Jamaal and I met a few weeks back and talked about being a DE on this Cal team, and about his sack total at the time. It was maybe 1.5 or 2.5 sacks, he wasn't too sure. Good, but not what Jamaal has been working for.
"So often, I've been just half-a-step slow, just behind one of my teammates, in reaching the QB. I've realized that I need to work on footspeed and technique to step up to the next level."
I asked if he had done any work with Andre Carter, known for studying martial arts to hone his skills. Jamaal said that he had spent several sessions with Andre, getting introduced to skills and ideas that could help his game. "The problem is", he said, "you have to really stick with that stuff - you have to work at it every day if you want it to become part of your game." Jamaal said that while he tried to use some of those ideas, he was also working to find his own way.
"I know that my strength has been my main skill, that I can use the bull rush to try to beat the other guy. But I also know that's not enough, that I have to add other parts to my game. That's why footspeed is so important - it makes everything else work better."
Today at Arizona State, Jamaal got that next sack, and I celebrated for him because I knew how much it meant to him. It was late in the game, maybe not a big deal in the overall picture, but it was his. Good stuff.
Jamaal is a serious young man. When we first began talking, he was quiet, reserved. But as I asked him about the way he works with his teammates, he loosened up and began to talk more animatedly about the game. "We talk a lot, all of us guys on the D-line. As soon as we get off the field, we huddle and talk like crazy, exchanging ideas on what skills we've tried, what worked, what didn't. Me and Gus especially talk a lot (Josh Gustaveson) - we swap in and out to the same position - we try to learn something from every down."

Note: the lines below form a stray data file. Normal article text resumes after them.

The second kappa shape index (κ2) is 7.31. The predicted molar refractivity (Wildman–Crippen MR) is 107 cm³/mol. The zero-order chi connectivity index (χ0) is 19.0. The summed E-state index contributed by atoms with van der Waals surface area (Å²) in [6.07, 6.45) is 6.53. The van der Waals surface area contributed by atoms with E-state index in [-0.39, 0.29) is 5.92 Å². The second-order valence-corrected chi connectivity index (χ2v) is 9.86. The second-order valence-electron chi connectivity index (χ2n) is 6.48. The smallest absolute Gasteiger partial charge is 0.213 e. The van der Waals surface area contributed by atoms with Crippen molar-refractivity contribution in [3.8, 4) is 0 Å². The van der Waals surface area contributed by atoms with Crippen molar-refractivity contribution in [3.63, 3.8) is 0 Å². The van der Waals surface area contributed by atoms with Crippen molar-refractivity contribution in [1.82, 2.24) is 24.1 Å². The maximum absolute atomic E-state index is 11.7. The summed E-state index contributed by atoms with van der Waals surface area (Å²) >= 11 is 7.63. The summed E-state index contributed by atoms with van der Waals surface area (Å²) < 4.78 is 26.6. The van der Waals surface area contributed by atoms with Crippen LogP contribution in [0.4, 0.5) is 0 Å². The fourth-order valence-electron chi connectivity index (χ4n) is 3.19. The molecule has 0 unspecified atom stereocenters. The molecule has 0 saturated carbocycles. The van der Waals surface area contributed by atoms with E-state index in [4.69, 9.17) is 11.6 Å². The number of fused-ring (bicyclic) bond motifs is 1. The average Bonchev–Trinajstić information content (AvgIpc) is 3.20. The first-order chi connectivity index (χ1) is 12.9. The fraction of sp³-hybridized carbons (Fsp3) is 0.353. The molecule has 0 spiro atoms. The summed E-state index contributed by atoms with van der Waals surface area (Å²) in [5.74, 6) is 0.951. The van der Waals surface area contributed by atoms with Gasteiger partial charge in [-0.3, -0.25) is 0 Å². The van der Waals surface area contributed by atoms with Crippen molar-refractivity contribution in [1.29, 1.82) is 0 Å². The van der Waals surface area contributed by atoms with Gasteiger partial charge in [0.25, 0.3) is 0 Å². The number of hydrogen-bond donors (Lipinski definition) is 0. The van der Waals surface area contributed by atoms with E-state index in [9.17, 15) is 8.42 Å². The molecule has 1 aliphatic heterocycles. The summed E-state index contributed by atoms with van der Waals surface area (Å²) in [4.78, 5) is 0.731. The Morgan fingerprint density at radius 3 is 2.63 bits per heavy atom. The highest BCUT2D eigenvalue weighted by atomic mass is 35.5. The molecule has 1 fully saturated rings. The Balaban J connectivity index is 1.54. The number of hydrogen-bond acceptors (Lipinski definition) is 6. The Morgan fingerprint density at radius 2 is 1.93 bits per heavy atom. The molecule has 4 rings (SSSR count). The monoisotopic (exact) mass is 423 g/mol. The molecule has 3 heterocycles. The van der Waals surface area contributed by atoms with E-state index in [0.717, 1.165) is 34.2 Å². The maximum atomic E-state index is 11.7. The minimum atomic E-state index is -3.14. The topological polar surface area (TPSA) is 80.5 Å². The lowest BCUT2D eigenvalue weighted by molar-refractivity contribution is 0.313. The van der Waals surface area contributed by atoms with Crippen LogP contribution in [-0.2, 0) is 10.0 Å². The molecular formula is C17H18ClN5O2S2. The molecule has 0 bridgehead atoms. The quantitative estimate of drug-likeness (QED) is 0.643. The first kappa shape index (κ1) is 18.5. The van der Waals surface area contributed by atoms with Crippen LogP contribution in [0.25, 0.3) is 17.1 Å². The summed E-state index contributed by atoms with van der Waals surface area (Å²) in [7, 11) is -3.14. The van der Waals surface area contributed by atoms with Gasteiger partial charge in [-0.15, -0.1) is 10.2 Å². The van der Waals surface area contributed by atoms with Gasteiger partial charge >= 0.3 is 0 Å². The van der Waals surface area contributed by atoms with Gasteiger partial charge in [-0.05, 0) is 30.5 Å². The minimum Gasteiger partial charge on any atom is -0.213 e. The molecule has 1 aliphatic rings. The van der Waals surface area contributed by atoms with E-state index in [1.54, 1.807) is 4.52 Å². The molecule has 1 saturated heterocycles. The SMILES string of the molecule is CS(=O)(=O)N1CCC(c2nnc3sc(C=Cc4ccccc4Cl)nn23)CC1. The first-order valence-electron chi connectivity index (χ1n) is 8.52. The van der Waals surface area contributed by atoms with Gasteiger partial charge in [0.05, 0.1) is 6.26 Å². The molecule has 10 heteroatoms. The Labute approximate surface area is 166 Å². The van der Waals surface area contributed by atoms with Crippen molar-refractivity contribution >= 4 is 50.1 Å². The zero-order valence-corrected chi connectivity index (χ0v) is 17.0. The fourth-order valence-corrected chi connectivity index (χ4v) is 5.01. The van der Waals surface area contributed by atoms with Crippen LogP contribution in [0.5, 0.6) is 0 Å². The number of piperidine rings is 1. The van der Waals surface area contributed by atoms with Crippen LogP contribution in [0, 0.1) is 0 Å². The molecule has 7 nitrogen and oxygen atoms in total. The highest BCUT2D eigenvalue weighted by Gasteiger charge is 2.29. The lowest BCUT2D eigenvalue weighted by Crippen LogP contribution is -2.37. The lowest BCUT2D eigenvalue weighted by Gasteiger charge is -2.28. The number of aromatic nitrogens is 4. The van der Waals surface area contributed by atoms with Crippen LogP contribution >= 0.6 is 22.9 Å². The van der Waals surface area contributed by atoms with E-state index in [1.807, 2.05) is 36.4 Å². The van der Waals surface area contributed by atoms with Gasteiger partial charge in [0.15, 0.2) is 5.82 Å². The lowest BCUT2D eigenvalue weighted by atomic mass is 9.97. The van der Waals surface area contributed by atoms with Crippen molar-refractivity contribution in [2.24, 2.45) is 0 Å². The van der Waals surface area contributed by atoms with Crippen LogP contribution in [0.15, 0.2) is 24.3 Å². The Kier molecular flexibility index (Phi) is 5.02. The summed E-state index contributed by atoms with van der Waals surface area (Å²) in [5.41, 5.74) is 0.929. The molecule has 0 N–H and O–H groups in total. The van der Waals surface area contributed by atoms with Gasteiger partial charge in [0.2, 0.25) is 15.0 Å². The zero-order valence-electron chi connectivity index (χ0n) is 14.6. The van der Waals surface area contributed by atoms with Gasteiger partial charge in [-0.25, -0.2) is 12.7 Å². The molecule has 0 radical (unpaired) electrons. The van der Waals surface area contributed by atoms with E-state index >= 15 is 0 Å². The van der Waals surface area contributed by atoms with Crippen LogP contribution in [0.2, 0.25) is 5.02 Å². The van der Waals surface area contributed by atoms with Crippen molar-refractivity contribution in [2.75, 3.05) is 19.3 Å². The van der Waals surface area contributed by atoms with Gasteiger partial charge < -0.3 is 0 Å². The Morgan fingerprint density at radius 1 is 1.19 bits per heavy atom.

I asked if the strategy of building top-level fitness within the deep D-Line unit was paying off. "Definitely", Jamaal said. "We can really see the benefits on the field when we keep on running in fresh guys near the end of a game."
I recalled for him the closing moments of the UCLA game at Memorial, when the defense made two near-heroic stands deep in Cal territory to hold on to victory. (Jamaal got the field goal block to ice the game.) He was one of the guys repeatedly raising his arms, asking the crowd to get involved. I've heard other journalists criticize the Berkeley fans for not being more pro-active, for not knowing in advance when more noise was needed, and while there may be some merit to those criticisms, that was not Jamaal's take on it.
"I loved it. The response was great - it was very loud down on the field." I asked if it really made a difference. He said, "It was huge. Compared to the offense, our defense calls are simple, and even our calls were hard to do with all that noise. It had to be very hard for the UCLA QB to do any signal changing at the line - and that's what we want to make them have to do."
So now Jamaal's ongoing work has paid off - he's got another sack to add to his total. And without asking, I know he's looking forward to the last two games at Memorial this year. Looking forward to that crowd noise to help him and his teammates, and looking forward to the support of Cal fans to help him drive forward to that next sack. And I know nothing would make him happier than to lay one on a certain red-colored QB soon to be within his field of view.
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